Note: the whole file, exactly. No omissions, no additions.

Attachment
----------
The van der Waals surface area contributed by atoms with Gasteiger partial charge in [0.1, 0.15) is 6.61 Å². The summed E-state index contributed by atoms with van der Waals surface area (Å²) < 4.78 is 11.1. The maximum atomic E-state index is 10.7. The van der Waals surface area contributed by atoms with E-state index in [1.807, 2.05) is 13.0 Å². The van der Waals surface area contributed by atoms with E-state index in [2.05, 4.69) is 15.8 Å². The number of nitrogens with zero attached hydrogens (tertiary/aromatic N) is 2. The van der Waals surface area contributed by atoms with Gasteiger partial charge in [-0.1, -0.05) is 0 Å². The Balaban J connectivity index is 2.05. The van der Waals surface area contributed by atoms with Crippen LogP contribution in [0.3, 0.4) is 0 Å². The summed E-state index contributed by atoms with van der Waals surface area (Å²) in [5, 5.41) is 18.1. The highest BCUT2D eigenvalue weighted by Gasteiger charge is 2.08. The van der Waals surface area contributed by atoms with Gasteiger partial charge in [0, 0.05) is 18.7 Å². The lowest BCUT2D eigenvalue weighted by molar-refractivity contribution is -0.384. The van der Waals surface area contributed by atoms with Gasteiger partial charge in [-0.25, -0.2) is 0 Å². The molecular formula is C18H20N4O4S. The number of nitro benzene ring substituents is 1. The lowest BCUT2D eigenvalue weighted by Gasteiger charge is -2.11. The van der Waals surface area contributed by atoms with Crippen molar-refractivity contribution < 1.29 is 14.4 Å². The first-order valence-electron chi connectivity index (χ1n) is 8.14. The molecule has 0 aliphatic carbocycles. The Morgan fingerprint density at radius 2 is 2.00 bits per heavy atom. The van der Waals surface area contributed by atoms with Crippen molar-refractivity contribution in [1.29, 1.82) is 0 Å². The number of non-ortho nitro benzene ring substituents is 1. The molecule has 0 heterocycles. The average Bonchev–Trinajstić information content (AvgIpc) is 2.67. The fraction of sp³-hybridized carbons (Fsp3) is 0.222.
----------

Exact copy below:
The van der Waals surface area contributed by atoms with Gasteiger partial charge in [0.1, 0.15) is 6.61 Å². The summed E-state index contributed by atoms with van der Waals surface area (Å²) < 4.78 is 11.1. The maximum atomic E-state index is 10.7. The van der Waals surface area contributed by atoms with E-state index in [1.807, 2.05) is 13.0 Å². The van der Waals surface area contributed by atoms with E-state index in [2.05, 4.69) is 15.8 Å². The number of nitrogens with zero attached hydrogens (tertiary/aromatic N) is 2. The van der Waals surface area contributed by atoms with Gasteiger partial charge in [-0.1, -0.05) is 0 Å². The Balaban J connectivity index is 2.05. The van der Waals surface area contributed by atoms with Crippen LogP contribution in [0.3, 0.4) is 0 Å². The summed E-state index contributed by atoms with van der Waals surface area (Å²) in [5, 5.41) is 18.1. The highest BCUT2D eigenvalue weighted by Gasteiger charge is 2.08. The van der Waals surface area contributed by atoms with Gasteiger partial charge in [0, 0.05) is 18.7 Å². The lowest BCUT2D eigenvalue weighted by molar-refractivity contribution is -0.384. The van der Waals surface area contributed by atoms with Gasteiger partial charge in [-0.25, -0.2) is 0 Å². The molecular formula is C18H20N4O4S. The number of nitro benzene ring substituents is 1. The lowest BCUT2D eigenvalue weighted by Gasteiger charge is -2.11. The van der Waals surface area contributed by atoms with Crippen molar-refractivity contribution < 1.29 is 14.4 Å². The first-order valence-electron chi connectivity index (χ1n) is 8.14. The molecule has 0 aliphatic carbocycles. The Morgan fingerprint density at radius 2 is 2.00 bits per heavy atom. The van der Waals surface area contributed by atoms with Crippen molar-refractivity contribution in [1.29, 1.82) is 0 Å². The number of non-ortho nitro benzene ring substituents is 1. The molecule has 0 heterocycles. The average Bonchev–Trinajstić information content (AvgIpc) is 2.67. The fraction of sp³-hybridized carbons (Fsp3) is 0.222.